Moving into the consultant role
If you're essentially a contractor at this point and want to start a consulting career, you need to focus on three specific areas: communication, business skills, and technical skills.
Clients want quick, clear, and accurate answers that are easy to understand. They want the answer first and will not always ask for details. When a problem occurs, you need to be prepared with a brief statement: "The systems have been available since 10 A.M., the cause of the failure was X, and we are now following up with vendor support on this problem." Know what you want to say and find a way to do so in a few sentences. This builds client confidence quickly.
I was once part of a conference call regarding a consultant's performance issues. During the meeting, the consultant was asked how long a database query took to complete. The consultant replied, "Four or five seconds, or maybe a minute." That answer didn't do much for the consultant's credibility. Accuracy is important, and you need to keep important information readily available. It is far better to reply, "I don't know but will find out for you," than to make something up.
To sharpen your business skills, use this self-practice method: Read tech case studies, critique them, and then determine what was effective and why. This will help you practice the kinds of responses clients expect.
Our consulting firms provide staff with technical manuals and books on business and technology. Business books provide insight into ways of thinking about problems and ways that other people have addressed them. The key here is not to fall into the trap of changing the way you do something every time you read a new book. Rather, compare what you have read with what you do and look for ways to enhance your skills with the new techniques.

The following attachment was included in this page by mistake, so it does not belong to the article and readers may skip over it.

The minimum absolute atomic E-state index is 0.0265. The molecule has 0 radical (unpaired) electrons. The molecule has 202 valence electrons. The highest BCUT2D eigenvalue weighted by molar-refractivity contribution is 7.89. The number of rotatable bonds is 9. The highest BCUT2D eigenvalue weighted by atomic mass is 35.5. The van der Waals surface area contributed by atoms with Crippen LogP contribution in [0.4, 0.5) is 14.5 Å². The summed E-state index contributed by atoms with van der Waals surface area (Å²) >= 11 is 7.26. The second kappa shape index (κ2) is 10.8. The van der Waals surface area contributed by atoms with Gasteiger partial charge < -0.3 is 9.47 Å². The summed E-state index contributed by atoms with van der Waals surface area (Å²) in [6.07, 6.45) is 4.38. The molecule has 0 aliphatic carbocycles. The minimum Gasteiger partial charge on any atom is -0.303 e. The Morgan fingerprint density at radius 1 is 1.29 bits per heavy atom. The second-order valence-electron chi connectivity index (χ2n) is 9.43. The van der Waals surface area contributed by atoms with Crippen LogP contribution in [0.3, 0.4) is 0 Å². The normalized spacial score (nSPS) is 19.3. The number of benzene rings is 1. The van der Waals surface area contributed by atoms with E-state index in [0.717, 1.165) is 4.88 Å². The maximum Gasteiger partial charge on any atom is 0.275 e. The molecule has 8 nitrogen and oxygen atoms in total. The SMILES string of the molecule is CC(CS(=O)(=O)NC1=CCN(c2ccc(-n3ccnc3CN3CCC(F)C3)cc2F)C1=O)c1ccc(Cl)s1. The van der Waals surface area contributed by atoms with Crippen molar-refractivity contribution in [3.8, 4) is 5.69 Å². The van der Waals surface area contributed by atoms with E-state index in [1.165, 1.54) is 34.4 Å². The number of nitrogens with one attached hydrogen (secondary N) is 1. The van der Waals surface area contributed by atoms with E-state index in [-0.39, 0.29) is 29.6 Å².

Technical manuals provide a better understanding of a product (for example, why something works in addition to how it works) and a better understanding of the architecture (good to know for the proper use of the product). You can leverage the knowledge acquired later to solve problems or to identify solutions. Also, read general books about other technologies not directly related to what you do.
Taking notes while working with a customer is also good practice. It sends the message to them that what they are telling you is important and that you're paying attention. At the end of the meeting, restate what you understand the key points or issues to be and what the specific action items and/or deliverables are. Doing so will help ensure that you're spending time doing what is expected, without being specifically directed to do so.
When it comes to consulting projects, it's a good idea to complete each one with an in-depth overview and answer these three questions:
- Think of ways that the project could have been done better. Were opportunities missed?
- Were assumptions made that later turned out to be invalid?
- What lessons were learned that can be applied later?
Dangerous career traps
Many new consultants fall into the trap of feeling that they are "the best" at something or are better or smarter than their customers. Both of these are dangerous. I tell our consultants to try to be the best, but to realize that there is always going to be someone better or a better way to do things. This perspective helps keep you at your best, continually improving what you do and how you do it.
A true consultant can add value to a project. You don't just look at what you're being asked to do, but question it—ask, "Is this the right thing to do?"
Consultants are willing, and eager, to look beyond assumptions and not jump to conclusions. They also aren't afraid to try something new. I encourage new consultants to develop a small Java or C program in their spare time, download an evaluation copy of a database product and play with it, and keep building their skills.
In the end, the increased knowledge should lead to improved processes (troubleshooting, planning and implementation, even documentation). This leads to increased productivity, even if it is only due to a better understanding of the deliverables expected. And all of this adds value to your career, to your employer, and to the companies that you do work for. Everybody wins.